New England area saxophonist/composer Ian Rapien architects a group sound that touches upon scorching jazz-fusion, off-kilter funk motifs, straightforward modern jazz and R&B. From the onset of the album opener titled "Dionysus Dines," Rapien commandeers a rapidly moving rhythmic vessel, complemented by Romain Collin’s gritty, digital-organ stylizations.
On some tracks, the saxophonist fuses phased-out EFX into his performances, countered with a whirlwind mode of attack. And with pieces devised upon tricky time signatures, often abetted by gobs of zip and punch, the quartet engenders various genre-morphing motifs where borders seem nonexistent. Rapien’s fluent tenor and soprano sax work serves as a strong soloing voice as he conveys an expansive jazz vernacular and seems comfortable within various metrics. Otherwise, his effects driven sax lines might cause a bit of concern for the staunch jazz purist, although he uses electronics with judicious intent.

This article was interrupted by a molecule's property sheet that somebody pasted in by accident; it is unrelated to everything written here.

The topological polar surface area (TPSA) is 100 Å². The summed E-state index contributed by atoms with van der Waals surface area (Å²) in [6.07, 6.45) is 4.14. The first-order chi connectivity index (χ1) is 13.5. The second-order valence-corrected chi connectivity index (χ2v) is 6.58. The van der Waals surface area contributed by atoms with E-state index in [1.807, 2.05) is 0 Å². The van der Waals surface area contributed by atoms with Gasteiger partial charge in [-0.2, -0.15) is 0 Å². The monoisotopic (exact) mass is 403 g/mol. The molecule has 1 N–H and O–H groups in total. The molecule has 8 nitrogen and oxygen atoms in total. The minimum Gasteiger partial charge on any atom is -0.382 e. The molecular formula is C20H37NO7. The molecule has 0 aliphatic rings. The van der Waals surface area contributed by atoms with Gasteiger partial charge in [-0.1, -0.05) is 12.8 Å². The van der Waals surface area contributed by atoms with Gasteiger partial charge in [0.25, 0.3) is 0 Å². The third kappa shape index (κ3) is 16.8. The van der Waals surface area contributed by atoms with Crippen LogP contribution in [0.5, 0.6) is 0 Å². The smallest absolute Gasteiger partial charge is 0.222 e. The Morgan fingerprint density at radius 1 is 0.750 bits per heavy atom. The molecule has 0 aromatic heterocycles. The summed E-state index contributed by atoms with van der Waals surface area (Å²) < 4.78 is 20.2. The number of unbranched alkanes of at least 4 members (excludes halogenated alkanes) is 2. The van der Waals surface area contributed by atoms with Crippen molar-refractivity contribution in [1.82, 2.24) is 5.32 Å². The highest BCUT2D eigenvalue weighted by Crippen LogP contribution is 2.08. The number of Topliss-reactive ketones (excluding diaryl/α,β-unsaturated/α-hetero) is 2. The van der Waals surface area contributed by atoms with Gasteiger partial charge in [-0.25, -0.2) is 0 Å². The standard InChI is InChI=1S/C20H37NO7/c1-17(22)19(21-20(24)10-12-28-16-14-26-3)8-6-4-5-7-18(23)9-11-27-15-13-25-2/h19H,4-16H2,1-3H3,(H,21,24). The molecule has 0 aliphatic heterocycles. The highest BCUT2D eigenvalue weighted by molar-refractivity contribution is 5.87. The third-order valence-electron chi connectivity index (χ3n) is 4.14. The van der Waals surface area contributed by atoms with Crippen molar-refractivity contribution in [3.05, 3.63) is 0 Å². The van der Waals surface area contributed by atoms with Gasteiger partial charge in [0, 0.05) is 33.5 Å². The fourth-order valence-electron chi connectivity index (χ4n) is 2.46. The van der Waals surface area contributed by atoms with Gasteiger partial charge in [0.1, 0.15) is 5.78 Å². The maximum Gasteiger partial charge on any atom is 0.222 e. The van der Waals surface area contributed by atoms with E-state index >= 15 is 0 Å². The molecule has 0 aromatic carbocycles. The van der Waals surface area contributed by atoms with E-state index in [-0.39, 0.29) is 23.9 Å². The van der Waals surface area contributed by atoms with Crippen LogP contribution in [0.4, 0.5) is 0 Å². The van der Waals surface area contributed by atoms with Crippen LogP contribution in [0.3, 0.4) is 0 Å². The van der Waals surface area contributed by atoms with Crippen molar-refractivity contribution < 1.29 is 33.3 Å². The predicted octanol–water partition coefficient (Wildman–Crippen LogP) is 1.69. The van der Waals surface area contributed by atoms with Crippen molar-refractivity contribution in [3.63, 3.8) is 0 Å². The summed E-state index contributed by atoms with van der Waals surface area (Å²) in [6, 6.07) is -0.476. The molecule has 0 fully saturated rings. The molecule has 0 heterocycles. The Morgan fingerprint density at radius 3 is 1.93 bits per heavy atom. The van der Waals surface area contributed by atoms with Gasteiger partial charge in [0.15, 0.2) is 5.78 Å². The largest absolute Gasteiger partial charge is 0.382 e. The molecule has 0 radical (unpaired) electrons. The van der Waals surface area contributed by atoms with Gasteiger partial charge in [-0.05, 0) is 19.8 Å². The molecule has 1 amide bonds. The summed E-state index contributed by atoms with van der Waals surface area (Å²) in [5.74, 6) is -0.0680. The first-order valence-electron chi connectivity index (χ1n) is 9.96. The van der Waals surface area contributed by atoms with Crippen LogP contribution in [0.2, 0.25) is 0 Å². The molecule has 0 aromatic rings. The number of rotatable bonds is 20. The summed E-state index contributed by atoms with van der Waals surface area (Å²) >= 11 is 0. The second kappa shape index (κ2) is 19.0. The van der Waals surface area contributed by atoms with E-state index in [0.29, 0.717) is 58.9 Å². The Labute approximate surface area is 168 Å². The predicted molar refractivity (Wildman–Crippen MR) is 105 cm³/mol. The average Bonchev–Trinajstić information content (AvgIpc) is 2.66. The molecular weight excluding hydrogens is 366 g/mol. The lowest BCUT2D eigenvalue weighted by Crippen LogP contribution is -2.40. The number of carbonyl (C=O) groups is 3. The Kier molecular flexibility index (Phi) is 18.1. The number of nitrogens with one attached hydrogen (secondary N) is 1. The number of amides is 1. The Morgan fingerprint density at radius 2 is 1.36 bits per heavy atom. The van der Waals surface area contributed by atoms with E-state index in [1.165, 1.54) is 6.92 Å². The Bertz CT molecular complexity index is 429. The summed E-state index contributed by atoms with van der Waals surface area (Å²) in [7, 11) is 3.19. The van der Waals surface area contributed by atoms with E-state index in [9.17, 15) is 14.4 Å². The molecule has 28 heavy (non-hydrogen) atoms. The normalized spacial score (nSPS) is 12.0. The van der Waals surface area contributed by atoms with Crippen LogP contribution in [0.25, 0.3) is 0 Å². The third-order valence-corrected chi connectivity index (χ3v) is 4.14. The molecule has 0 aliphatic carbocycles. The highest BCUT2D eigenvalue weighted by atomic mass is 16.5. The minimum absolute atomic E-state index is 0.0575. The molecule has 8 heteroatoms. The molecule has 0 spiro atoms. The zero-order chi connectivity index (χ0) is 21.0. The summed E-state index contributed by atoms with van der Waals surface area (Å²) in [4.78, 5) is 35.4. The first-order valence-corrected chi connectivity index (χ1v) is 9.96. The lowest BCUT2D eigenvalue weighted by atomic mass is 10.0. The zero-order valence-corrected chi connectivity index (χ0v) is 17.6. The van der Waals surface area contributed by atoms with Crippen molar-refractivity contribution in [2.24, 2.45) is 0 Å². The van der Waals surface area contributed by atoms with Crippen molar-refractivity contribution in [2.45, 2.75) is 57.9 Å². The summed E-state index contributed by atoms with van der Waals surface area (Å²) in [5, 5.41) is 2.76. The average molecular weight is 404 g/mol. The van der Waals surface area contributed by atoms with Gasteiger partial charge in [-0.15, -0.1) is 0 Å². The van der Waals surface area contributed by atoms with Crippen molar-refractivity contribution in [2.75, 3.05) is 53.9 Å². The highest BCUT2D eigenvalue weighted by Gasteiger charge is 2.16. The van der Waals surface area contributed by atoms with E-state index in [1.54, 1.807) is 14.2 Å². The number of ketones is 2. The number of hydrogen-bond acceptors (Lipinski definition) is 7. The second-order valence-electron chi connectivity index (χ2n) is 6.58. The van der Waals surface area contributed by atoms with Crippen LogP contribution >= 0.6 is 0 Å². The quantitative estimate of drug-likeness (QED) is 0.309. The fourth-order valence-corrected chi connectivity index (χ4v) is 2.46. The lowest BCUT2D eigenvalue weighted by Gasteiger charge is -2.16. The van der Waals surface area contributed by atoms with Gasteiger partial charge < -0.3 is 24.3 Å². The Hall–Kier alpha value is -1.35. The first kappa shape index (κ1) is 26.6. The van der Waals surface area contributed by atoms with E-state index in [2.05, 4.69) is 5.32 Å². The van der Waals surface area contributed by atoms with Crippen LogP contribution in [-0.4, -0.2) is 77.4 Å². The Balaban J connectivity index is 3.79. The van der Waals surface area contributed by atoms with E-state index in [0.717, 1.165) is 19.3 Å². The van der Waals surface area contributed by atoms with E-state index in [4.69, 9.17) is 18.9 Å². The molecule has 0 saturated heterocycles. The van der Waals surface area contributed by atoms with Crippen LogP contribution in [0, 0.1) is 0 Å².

One of the keys to success here is rooted within diversity, brisk movement and boisterous, up-tempo flows. On "The Loon," the rhythm section veers into a slinky, Headhunters like vamp amid a topsy-turvy sequence of events. There are quite a few unanticipated surprises here - all translating into a highly entertaining jaunt that warrants repeated listens. Rapien surfaces as top-notch idea man, during this high-strung date.